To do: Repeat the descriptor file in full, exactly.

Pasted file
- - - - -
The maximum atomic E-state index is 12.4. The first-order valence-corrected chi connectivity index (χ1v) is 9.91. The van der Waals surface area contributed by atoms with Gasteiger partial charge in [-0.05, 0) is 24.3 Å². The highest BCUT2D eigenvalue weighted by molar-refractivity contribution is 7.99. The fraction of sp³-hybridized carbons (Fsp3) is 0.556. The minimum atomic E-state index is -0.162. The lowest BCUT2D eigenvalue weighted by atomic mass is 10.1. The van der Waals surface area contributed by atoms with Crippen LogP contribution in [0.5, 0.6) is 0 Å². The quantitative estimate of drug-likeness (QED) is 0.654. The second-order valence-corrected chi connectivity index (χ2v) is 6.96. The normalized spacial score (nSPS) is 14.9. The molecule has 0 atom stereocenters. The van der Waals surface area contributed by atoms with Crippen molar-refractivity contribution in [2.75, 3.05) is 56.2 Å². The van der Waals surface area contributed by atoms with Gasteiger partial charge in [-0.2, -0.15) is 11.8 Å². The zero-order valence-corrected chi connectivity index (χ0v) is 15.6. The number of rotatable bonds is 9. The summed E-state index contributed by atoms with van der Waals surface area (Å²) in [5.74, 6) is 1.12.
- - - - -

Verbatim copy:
The maximum atomic E-state index is 12.4. The first-order valence-corrected chi connectivity index (χ1v) is 9.91. The van der Waals surface area contributed by atoms with Gasteiger partial charge in [-0.05, 0) is 24.3 Å². The highest BCUT2D eigenvalue weighted by molar-refractivity contribution is 7.99. The fraction of sp³-hybridized carbons (Fsp3) is 0.556. The minimum atomic E-state index is -0.162. The lowest BCUT2D eigenvalue weighted by atomic mass is 10.1. The van der Waals surface area contributed by atoms with Crippen LogP contribution in [0.5, 0.6) is 0 Å². The quantitative estimate of drug-likeness (QED) is 0.654. The second-order valence-corrected chi connectivity index (χ2v) is 6.96. The normalized spacial score (nSPS) is 14.9. The molecule has 0 atom stereocenters. The van der Waals surface area contributed by atoms with Crippen molar-refractivity contribution in [2.75, 3.05) is 56.2 Å². The van der Waals surface area contributed by atoms with Gasteiger partial charge in [-0.2, -0.15) is 11.8 Å². The zero-order valence-corrected chi connectivity index (χ0v) is 15.6. The number of rotatable bonds is 9. The summed E-state index contributed by atoms with van der Waals surface area (Å²) in [5.74, 6) is 1.12.